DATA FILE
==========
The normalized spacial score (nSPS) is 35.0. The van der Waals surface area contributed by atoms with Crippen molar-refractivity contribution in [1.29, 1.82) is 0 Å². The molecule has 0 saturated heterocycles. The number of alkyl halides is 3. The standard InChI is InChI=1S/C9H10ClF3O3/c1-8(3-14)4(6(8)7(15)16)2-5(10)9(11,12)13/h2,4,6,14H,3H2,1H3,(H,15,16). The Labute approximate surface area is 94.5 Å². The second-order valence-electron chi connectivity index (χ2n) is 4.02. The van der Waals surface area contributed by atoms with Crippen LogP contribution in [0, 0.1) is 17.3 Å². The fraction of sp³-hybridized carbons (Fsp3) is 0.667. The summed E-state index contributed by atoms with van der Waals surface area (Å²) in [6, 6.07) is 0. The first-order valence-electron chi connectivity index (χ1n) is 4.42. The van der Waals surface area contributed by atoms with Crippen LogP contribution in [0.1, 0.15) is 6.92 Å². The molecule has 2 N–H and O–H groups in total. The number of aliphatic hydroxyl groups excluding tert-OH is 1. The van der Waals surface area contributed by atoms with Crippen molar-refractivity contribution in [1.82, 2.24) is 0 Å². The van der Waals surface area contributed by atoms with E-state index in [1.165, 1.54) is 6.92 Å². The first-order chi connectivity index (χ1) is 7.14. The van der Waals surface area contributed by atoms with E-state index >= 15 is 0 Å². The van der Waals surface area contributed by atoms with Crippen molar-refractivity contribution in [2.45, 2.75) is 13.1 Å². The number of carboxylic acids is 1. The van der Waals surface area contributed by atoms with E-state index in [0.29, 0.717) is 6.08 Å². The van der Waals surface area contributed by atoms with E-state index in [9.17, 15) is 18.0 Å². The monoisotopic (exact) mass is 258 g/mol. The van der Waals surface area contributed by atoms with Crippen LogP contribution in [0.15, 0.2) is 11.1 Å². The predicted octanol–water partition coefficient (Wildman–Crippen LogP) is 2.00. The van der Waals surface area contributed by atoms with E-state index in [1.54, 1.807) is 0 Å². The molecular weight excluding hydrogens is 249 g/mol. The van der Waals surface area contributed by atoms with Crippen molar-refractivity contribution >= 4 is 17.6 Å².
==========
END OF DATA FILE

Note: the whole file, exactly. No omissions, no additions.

The normalized spacial score (nSPS) is 35.0. The van der Waals surface area contributed by atoms with Crippen molar-refractivity contribution in [1.29, 1.82) is 0 Å². The molecule has 0 saturated heterocycles. The number of alkyl halides is 3. The standard InChI is InChI=1S/C9H10ClF3O3/c1-8(3-14)4(6(8)7(15)16)2-5(10)9(11,12)13/h2,4,6,14H,3H2,1H3,(H,15,16). The Labute approximate surface area is 94.5 Å². The second-order valence-electron chi connectivity index (χ2n) is 4.02. The van der Waals surface area contributed by atoms with Crippen LogP contribution in [0, 0.1) is 17.3 Å². The fraction of sp³-hybridized carbons (Fsp3) is 0.667. The summed E-state index contributed by atoms with van der Waals surface area (Å²) in [6, 6.07) is 0. The first-order valence-electron chi connectivity index (χ1n) is 4.42. The van der Waals surface area contributed by atoms with Crippen LogP contribution in [0.1, 0.15) is 6.92 Å². The molecule has 2 N–H and O–H groups in total. The number of aliphatic hydroxyl groups excluding tert-OH is 1. The van der Waals surface area contributed by atoms with Crippen molar-refractivity contribution in [1.82, 2.24) is 0 Å². The van der Waals surface area contributed by atoms with E-state index in [1.165, 1.54) is 6.92 Å². The first-order chi connectivity index (χ1) is 7.14. The van der Waals surface area contributed by atoms with E-state index >= 15 is 0 Å². The van der Waals surface area contributed by atoms with Crippen molar-refractivity contribution in [2.45, 2.75) is 13.1 Å². The number of carboxylic acids is 1. The van der Waals surface area contributed by atoms with E-state index in [0.29, 0.717) is 6.08 Å². The van der Waals surface area contributed by atoms with E-state index in [9.17, 15) is 18.0 Å². The monoisotopic (exact) mass is 258 g/mol. The van der Waals surface area contributed by atoms with Crippen LogP contribution in [0.15, 0.2) is 11.1 Å². The predicted octanol–water partition coefficient (Wildman–Crippen LogP) is 2.00. The van der Waals surface area contributed by atoms with E-state index in [1.54, 1.807) is 0 Å². The molecular weight excluding hydrogens is 249 g/mol. The van der Waals surface area contributed by atoms with Crippen molar-refractivity contribution >= 4 is 17.6 Å².